February 2019, Volume 69, Issue 1

View Point

Developing a low budget trauma registry

Authors: Muhammad Asad Moosa  ( Department of Surgery, Aga Khan University, Karachi; Pakistan. )
Ahmad Jawad  ( Department of Surgery, Aga Khan University, Karachi; Pakistan. )
Iqra Jangda  ( Department of Surgery, Aga Khan University, Karachi; Pakistan. )
Hasnain Zafar  ( Department of Surgery, Aga Khan University, Karachi; Pakistan. )

Abstract

Trauma registry plays an essential role in collecting epidemiological injury data which is used in quality care improvement and research. This paper was planned toshare our experience of having developed a low-budget user-friendly trauma registry with the help of Microsoft Access. This was used because of its ease of use, quickdevelopment style, and support for relational database d esign. Var iable i nc lud ed in our registr y were demographics, description of injury, International Classification of Disease 9 Clinical Modification (ICD9- CM) external injury classification codes, date and time of arrival, length of hospital stay, referral to and from hospital, physiological assessment along with scores for assessing the injury severity. Developing a local trauma registry helped us in scrutinising our practice, and we believe that a national or regional trauma registry is the need of the hour in Pakistan. This will highlight the concerns specific to our society in providing quality trauma care.
Keywords: Low budget, Trauma registry, Low and Middle Income Countries, LMICs, Traumadata bank .

Introduction

Traumatic injuries are the fourth leading cause death in the United States currently, but it is expected to go to the third position due to increase in population and number of vehicles.1 However, in Low and Middle Income Countries (LMICs) the situation is bit critical and the reason is increase in the number of road traffic accidents (RTAs) due to violation of traffic rules and lack of structured pre- hospital care. In Pakistan, trauma-related disabilities have changed from being the 5th leading cause in 19902 to the 2nd leading cause in 2013 3 and traumatic injuries are the 11th leading cause of unnatural deaths in Pakistan.3 Trauma-related morbidities andmortalities can be reduced by analysing the practice of managing trauma and the patterns with which they present. The first step towards this is the surveillance of traumatic injuries through a registry. Trauma registries play an essential role in collecting and analysing pertinent epidemiological data which is then used in quality care improvement and research.Establishing of trauma registries will further support in increasing investment in the field of trauma by identifying  the areas where work needs to be done and in devisinginjury prevention programme.4 Currently, trauma registries of the High Income Countries (HICs) includethe National Trauma Data Bank (NTDB) which is the biggest collection of United States trauma registries fromall over the country, the Trauma Audit and Research Network (TARN) of the United Kingdom and the Victorian State Trauma Registry (VSTR)in Australia. 5However, there is scattered data of established trauma registries in LMICs and often they are reported from a single centre. Issues in establishing and maintaining a well-structured trauma registry include first and foremostlack of funding. As per an Australian study, the maintenance cost of trauma registry is $100 per case 5,Besidxes, lack of health-related information technology personnel and lack of interest in doctors towards this area are aslo among the relevant issues.6 Therefore, we decided to produce our own domestic trauma registry with minimal resources available. The current paper was planned to present the methods and techniques adopted in order to build a user-friendly, professional trauma registry. Approval from institutional ethics review committee was not sought as the registry comprised  retrospective entry of patients\' data.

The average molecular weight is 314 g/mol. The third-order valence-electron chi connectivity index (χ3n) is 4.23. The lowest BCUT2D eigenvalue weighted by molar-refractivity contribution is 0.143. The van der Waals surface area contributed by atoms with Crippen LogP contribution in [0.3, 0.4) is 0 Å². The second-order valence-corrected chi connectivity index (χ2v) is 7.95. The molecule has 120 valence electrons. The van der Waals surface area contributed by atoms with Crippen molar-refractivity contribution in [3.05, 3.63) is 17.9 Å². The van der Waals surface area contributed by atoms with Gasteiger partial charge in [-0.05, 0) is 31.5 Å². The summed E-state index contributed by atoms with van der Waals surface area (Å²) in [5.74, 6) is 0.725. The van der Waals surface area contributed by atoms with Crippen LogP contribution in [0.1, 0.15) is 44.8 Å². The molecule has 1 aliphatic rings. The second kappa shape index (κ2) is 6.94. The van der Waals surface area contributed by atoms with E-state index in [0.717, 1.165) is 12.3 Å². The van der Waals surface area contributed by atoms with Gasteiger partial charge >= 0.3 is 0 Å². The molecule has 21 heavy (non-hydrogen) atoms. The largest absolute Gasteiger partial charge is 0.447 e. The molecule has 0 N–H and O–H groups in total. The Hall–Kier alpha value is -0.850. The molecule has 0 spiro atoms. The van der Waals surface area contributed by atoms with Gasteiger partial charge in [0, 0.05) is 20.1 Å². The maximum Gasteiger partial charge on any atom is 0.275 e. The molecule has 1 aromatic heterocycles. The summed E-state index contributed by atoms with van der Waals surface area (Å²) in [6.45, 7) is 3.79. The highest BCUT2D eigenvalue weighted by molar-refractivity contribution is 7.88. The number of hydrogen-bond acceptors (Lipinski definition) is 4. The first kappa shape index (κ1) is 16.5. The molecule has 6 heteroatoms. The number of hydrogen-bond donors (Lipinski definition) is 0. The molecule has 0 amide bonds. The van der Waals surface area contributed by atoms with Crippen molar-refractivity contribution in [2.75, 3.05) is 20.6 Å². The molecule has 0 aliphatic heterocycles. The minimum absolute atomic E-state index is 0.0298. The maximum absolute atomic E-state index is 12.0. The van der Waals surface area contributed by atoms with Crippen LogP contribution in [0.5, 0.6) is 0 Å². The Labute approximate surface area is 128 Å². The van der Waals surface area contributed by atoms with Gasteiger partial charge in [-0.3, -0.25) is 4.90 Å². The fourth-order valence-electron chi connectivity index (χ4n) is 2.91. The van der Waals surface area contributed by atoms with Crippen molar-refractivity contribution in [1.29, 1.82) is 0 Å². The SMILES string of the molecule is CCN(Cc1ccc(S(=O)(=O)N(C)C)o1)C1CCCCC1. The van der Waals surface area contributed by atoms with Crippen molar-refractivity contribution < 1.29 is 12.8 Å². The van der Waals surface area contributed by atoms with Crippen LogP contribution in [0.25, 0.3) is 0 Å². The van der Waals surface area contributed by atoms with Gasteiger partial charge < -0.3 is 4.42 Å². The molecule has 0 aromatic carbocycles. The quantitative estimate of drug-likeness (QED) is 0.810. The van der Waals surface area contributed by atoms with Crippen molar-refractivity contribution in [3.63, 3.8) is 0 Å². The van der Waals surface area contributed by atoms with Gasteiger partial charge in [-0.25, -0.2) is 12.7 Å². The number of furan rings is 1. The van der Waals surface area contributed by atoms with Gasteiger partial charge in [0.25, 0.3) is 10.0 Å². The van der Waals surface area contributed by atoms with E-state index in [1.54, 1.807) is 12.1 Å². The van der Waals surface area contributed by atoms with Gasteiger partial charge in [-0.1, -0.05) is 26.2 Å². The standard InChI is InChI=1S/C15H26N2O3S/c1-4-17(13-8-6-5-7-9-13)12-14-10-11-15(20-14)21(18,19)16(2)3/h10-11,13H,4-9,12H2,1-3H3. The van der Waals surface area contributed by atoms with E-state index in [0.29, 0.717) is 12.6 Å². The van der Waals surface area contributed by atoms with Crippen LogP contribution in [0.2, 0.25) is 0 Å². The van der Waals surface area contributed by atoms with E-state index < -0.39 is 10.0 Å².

Methods

The task of building a trauma registry was taken voluntarily by fresh medical graduates while doing research in the department of General Surgery, Aga Khan